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OK, I'll have a further burn and sniff to compare with ABS .....
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What fun...Lego brick barbeque! Unfortunately, results were somewhat inconclusive, but I'll report back anyway:
Plain white ABS brick - lots of smoke and sooty floaters. Not unpleasant smell. I know that this is ABS - just needed to watch it burn :)
Colourless transparent (clear) brick - some black smoke but no sooty floaters, slightly unpleasant smell, some frothy foaming. I'm assuming that this may be PC so will try Billy Hiebert's recommendation (thanks Billy).
Transparent light blue windscreen element - difficult to light and seemed to be extinguishing my pilot flame. Didn't really burn, but quickly formed a charred surface. Indistinct smell.
I think that Lego must be using more than a few polymer types / mixes depending on type / colour of element as 4 burns have produce 4 different outcomes. Unfortunately, I just don't have the necessary experience to differentiate PS, MBS, PC etc by smell, so perhaps the best route is simply to try various solvents until one works. Given that dichloromethane is the solvent of choice for PC, what should I try in the event that I'm dealing with MBS or PS for that matter?
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On Sat, 2006-05-06 at 14:17 -0700, monomer wrote:

I burn plastics almost for a living - I'm in the recycle trade, and all the time have to identify plastics. This is fast, easy, and very reliable - however not very good for one's health of course.

"not unpleasant smell"... mmm I don't like any of the smells :) Except maybe PE, that smells like candle (identify HD, LD, LLD by touch mostly).

Sounds very much like PC indeed. if the solvent works, you're there.

For transparent plastics, there are basically the following choices available (as in: commonly used): - PS (General Purpose or GPPS): used for a.o. CD jewel cases. Very brittle. - SAN: bit stronger than PS. Can't think of a typical application out of my head. A styrenic - PMMA: the high impact version is better known under the brand name "plexiglass". Used for a.o. windows, car tail lights, and many other medium performance applications. PMMA has a very distinct smell. - PC: most expensive, tough, still fairly brittle. Best known as CD.
Then there is MBS (often seen in medical applications) and COC (a multi-purpose transparent polyolefin).

I know for a fact Lego also uses POM (as I got offered a rest lot of exactly that from the Lego factory in Denmark). POM: burns colourless (very difficult to see, so be very careful to make sure the flame is really put out!) with a very, very biting smell (formaldehyde I suppose). The flame is so characteristic that there is no need to smell :)

PS: doesn't that solve in acetone? Not sure though. Try googling for it?
Wouter.

--=-HX2+PYRGf2hNuodEmBRU Content-Type: text/html; charset=utf-8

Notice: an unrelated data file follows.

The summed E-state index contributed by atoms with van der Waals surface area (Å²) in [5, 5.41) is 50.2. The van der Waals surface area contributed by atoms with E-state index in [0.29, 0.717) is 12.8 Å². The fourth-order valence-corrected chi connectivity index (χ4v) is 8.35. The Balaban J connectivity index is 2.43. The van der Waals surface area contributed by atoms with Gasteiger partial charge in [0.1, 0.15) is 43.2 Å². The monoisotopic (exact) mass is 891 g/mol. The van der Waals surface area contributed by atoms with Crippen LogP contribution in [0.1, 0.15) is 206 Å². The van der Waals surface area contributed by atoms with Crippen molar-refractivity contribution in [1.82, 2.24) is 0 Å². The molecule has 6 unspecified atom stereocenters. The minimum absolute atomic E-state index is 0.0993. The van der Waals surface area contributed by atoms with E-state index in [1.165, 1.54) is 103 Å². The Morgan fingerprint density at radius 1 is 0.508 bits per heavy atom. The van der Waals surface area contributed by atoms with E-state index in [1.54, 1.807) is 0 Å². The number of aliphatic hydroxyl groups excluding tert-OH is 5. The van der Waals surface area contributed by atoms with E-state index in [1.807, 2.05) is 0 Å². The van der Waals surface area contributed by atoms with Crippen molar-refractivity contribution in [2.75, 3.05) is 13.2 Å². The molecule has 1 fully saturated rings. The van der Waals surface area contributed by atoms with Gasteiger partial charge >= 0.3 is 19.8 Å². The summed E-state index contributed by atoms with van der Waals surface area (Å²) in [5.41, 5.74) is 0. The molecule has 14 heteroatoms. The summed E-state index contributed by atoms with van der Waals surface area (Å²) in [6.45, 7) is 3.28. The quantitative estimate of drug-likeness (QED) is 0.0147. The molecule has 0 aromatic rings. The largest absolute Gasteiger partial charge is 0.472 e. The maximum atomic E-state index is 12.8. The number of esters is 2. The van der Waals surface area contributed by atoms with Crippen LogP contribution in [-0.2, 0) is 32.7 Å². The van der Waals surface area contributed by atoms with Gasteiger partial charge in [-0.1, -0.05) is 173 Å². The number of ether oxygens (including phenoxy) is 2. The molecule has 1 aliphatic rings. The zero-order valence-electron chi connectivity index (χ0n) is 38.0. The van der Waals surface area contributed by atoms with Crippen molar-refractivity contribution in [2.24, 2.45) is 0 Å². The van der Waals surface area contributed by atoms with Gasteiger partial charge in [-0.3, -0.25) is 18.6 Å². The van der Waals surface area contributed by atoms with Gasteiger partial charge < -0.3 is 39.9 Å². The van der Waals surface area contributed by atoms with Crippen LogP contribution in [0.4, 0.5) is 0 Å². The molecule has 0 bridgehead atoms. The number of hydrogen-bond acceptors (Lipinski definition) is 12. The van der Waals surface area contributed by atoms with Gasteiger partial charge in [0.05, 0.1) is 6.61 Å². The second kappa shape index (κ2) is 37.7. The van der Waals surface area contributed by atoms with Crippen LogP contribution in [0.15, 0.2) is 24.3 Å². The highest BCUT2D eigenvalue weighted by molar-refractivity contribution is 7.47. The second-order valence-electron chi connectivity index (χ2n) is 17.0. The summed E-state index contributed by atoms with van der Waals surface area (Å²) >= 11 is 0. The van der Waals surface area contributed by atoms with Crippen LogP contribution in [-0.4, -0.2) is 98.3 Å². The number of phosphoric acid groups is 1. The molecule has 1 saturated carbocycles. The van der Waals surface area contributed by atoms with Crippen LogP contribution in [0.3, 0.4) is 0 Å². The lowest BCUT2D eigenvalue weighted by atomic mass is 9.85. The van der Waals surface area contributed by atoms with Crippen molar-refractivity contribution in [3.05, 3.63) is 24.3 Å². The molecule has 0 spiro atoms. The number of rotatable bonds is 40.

<!DOCTYPE HTML PUBLIC "-//W3C//DTD HTML 4.0 TRANSITIONAL//EN"> <HTML> <HEAD> <META HTTP-EQUIV="Content-Type" CONTENT="text/html; CHARSET=UTF-8"> <META NAME="GENERATOR" CONTENT="GtkHTML/3.2.4"> </HEAD> <BODY> On Sat, 2006-05-06 at 14:17 -0700, monomer wrote: <BLOCKQUOTE TYPE=CITE> <PRE> <FONT COLOR="#000000">What fun...Lego brick barbeque! Unfortunately, results were somewhat</FONT> <FONT COLOR="#000000">inconclusive, but I'll report back anyway:</FONT> </PRE> </BLOCKQUOTE> <BR> I burn plastics almost for a living&nbsp; - I'm in the recycle trade, and all the time have to identify plastics. This is fast, easy, and very reliable - however not very good for one's health of course.<BR> <BR> <BLOCKQUOTE TYPE=CITE> <PRE> <FONT COLOR="#000000">Plain white ABS brick - lots of smoke and sooty floaters.&nbsp; Not</FONT> <FONT COLOR="#000000">unpleasant smell. I know that this is ABS - just needed to watch it</FONT> <FONT COLOR="#000000">burn :)</FONT> </PRE> </BLOCKQUOTE> <BR> &quot;not unpleasant smell&quot;... mmm I don't like any of the smells :) Except maybe PE, that smells like candle (identify HD, LD, LLD by touch mostly).<BR> <BR> <BLOCKQUOTE TYPE=CITE> <PRE> <FONT COLOR="#000000">Colourless transparent (clear) brick - some black smoke but no sooty</FONT> <FONT COLOR="#000000">floaters, slightly unpleasant smell, some frothy foaming.</FONT> <FONT COLOR="#000000">I'm assuming that this may be PC so will try Billy Hiebert's</FONT> <FONT COLOR="#000000">recommendation (thanks Billy).</FONT> </PRE> </BLOCKQUOTE> <BR> Sounds very much like PC indeed.<BR> if the solvent works, you're there.<BR> <BR> <BLOCKQUOTE TYPE=CITE> <PRE> <FONT COLOR="#000000">Transparent light blue windscreen element - difficult to light and</FONT> <FONT COLOR="#000000">seemed to be extinguishing my pilot flame. Didn't really burn, but</FONT> <FONT COLOR="#000000">quickly formed a charred surface.&nbsp; Indistinct smell</FONT>. </PRE> </BLOCKQUOTE> <BR> For transparent plastics, there are basically the following choices available (as in: commonly used):<BR> - PS (General Purpose or GPPS): used for a.o. CD jewel cases. Very brittle.<BR> - SAN: bit stronger than PS. Can't think of a typical application out of my head. A styrenic<BR> - PMMA: the high impact version is better known under the brand name &quot;plexiglass&quot;. Used for a.o. windows, car tail lights, and many other medium performance applications. PMMA has a very distinct smell.<BR> - PC: most expensive, tough, still fairly brittle. Best known as CD.<BR> <BR> Then there is MBS (often seen in medical applications) and COC (a multi-purpose transparent polyolefin).<BR> <BR> <BLOCKQUOTE TYPE=CITE> <PRE> <FONT COLOR="#000000">I think that Lego must be using more than a few polymer types / mixes</FONT> <FONT COLOR="#000000">depending on type / colour of element as 4 burns have produce 4</FONT> <FONT COLOR="#000000">different outcomes. </FONT> </PRE> </BLOCKQUOTE> <BR> I know for a fact Lego also uses POM (as I got offered a rest lot of exactly that from the Lego factory in Denmark).<BR> POM: burns colourless (very difficult to see, so be very careful to make sure the flame is really put out!) with a very, very biting smell (formaldehyde I suppose). The flame is so characteristic that there is no need to smell :)<BR> <BR> <BLOCKQUOTE TYPE=CITE> <PRE> <FONT COLOR="#000000">Unfortunately, I just don't have the necessary</FONT> <FONT COLOR="#000000">experience to differentiate PS, MBS, PC etc by smell, so perhaps the</FONT> <FONT COLOR="#000000">best route is simply to try various solvents until one works. Given</FONT> <FONT COLOR="#000000">that dichloromethane is the solvent of choice for PC, what should I try</FONT> <FONT COLOR="#000000">in the event that I'm dealing with MBS or PS for that matter?</FONT> </PRE> </BLOCKQUOTE> <BR> PS: doesn't that solve in acetone? Not sure though. Try googling for it?<BR> <BR> Wouter.<BR> <BR> <BLOCKQUOTE TYPE=CITE> <PRE>